Let’s look at the most interesting content from around the web on topics you care about, some of which you might have even written.
Social Media Marketing
- The Complete Guide to TikTok Influencer Marketing via Sprout Social
- Integrating TikTok Shop Into Your Social Strategy via Sprout Social
- YouTube pages are getting a TikTok-like For You feed via The Verge
Media and Content
- What Corporate Communications Will Look Like In 2024
- Top Takeaways from Ragan’s Future of Communications Conference via PR Daily
- Content Brand: How to Differentiate Your Company with Content
SEO, Google, and Paid Media
- What is thin content? SEO for beginners Yoast
- SEO Trends for 2024: SGE, People-First Content, and More!
- The Official Ahrefs Tutorial: How to Use Ahrefs to Improve SEO
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If you’re familiar with the Cameo system – where people hire well-known folks for short video clips – then you’ll totally get Thinkers One. Created by my friend Mitch Joel, Thinkers One lets you connect with the biggest thinkers for short videos on topics you care about. I’ve got a whole slew of Thinkers One Cameo-style topics for video clips you can use at internal company meetings, events, or even just for yourself. Want me to tell your boss that you need to be paying attention to generative AI right now?
Tools, Machine Learning, and AI
- My North Star for the Future of AI via The Atlantic
- Samsung’s Leap into the Future of AI and Chip Technology
- OpenAI Turbocharges GPT-4: Speed and Affordability
Analytics, Stats, and Data Science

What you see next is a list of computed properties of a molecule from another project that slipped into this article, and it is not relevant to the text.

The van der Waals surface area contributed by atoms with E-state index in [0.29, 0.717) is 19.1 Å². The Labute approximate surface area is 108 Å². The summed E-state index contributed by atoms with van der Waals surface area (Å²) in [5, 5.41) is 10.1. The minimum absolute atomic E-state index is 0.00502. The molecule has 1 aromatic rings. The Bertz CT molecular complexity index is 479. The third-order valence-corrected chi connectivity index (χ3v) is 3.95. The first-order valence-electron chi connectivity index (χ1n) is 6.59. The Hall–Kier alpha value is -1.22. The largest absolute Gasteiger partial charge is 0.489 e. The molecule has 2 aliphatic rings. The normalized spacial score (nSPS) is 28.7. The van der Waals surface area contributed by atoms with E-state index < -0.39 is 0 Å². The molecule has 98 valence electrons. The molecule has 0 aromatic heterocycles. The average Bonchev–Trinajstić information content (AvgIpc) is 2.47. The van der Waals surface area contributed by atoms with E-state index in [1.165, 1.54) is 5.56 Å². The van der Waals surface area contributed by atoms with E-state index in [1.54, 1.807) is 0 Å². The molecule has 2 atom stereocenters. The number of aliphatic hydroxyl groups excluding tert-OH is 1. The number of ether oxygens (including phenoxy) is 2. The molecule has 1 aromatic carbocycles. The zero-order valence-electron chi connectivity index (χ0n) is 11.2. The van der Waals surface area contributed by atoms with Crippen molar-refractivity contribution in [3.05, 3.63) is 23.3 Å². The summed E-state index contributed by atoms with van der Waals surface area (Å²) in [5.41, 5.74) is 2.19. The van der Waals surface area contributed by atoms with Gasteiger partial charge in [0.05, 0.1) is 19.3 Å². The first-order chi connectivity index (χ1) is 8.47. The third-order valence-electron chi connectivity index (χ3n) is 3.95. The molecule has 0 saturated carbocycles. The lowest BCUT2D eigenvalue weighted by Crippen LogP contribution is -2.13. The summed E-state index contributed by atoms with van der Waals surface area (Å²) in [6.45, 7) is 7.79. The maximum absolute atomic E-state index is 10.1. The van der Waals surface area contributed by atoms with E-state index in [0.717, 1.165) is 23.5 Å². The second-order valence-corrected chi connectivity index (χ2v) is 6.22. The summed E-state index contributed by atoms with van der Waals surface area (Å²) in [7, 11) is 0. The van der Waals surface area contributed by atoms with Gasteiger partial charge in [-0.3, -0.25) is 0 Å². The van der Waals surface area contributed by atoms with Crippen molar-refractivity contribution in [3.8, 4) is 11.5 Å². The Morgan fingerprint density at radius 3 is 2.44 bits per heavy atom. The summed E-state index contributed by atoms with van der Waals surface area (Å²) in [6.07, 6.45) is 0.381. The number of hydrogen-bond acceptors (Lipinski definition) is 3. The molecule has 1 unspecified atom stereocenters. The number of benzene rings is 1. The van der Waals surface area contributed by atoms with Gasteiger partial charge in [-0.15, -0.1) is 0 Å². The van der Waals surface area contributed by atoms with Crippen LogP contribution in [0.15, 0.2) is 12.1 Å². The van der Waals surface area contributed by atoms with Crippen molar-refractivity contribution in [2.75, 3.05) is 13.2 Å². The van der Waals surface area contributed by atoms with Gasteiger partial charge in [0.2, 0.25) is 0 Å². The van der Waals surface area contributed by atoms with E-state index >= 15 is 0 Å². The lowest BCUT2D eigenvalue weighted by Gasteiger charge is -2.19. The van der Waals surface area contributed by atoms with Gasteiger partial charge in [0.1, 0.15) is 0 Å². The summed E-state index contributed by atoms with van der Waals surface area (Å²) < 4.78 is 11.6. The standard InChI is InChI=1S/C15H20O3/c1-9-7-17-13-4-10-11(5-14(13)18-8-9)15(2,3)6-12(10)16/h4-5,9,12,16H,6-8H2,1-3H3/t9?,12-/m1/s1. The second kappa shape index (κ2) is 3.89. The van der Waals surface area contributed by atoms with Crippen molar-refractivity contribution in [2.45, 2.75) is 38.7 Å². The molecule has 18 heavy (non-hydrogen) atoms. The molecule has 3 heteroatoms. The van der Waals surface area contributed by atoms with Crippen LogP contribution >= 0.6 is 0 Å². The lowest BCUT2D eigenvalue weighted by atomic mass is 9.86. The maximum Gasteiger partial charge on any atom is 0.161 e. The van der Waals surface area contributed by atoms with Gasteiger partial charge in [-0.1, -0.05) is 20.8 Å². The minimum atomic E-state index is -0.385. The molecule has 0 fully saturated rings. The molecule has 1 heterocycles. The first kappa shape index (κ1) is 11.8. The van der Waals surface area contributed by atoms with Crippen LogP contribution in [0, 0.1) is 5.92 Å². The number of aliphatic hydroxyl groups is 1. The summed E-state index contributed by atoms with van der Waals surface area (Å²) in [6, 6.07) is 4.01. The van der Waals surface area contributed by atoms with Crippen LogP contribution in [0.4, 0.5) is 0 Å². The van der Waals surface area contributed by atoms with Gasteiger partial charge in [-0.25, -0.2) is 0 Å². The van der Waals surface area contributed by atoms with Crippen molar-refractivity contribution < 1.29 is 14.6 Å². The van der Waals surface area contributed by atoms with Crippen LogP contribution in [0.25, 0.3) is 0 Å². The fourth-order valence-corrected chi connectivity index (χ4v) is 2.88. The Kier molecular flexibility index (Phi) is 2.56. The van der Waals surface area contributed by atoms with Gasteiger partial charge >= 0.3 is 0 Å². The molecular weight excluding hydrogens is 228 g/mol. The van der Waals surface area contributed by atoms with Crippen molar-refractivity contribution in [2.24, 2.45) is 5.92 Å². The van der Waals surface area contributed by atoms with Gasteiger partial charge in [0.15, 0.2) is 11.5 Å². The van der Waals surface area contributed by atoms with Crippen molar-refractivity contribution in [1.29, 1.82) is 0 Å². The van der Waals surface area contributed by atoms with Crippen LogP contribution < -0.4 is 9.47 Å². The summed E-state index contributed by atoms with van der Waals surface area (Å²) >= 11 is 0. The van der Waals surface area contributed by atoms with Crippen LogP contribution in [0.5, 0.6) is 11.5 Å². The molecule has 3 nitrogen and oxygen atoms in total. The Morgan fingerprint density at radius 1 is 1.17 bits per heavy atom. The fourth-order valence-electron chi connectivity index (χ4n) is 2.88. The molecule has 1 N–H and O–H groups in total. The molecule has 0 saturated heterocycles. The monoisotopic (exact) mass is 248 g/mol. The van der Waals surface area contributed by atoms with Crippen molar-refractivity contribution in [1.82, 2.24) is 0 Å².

- Impact of Generative AI in Data Storytelling & Analytics
- KOSMOS-2: A Multimodal Large Language Model by Microsoft via Analytics Vidhya
- YouTube Consumption via Trust Insights Marketing Analytics Consulting
All Things IBM
- Transforming small farming with open-source, AI-powered connected edge solutions via IBM Blog
- Five ways to reduce your public cloud spend with IBM Turbonomic via IBM Blog
- Reducing administrative burden in the healthcare industry with AI and interoperability via IBM Blog
Dealer’s Choice : Random Stuff
- Roblox report highlights Gen Z’s sense of digital self-expression via VentureBeat
- Janet: America’s Secret Airline
How to Stay in Touch
Let’s make sure we’re connected in the places it suits you best. Here’s where you can find different content:
- My blog – daily videos, blog posts, and podcast episodes
- My YouTube channel – daily videos, conference talks, and all things video
- My company, Trust Insights – marketing analytics help
- My podcast, Marketing over Coffee – weekly episodes of what’s worth noting in marketing
- My second podcast, In-Ear Insights – the Trust Insights weekly podcast focused on data and analytics
- On Threads – random personal stuff and chaos
- On LinkedIn – daily videos and news
- On Instagram – personal photos and travels
- My free Slack discussion forum, Analytics for Marketers – open conversations about marketing and analytics
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Events I’ll Be At
Here’s where I’m speaking and attending. Say hi if you’re at an event also:
- Social Media Marketing World, San Diego, February 2024
- MAICON, Cleveland, September 2024
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My company, Trust Insights, maintains business partnerships with companies including, but not limited to, IBM, Cisco Systems, Amazon, Talkwalker, MarketingProfs, MarketMuse, Agorapulse, Hubspot, Informa, Demandbase, The Marketing AI Institute, and others. While links shared from partners are not explicit endorsements, nor do they directly financially benefit Trust Insights, a commercial relationship exists for which Trust Insights may receive indirect financial benefit, and thus I may receive indirect financial benefit from them as well.
Thanks for subscribing and reading this far. I appreciate it. As always, thank you for your support, your attention, and your kindness.
See you next week,
Christopher S. Penn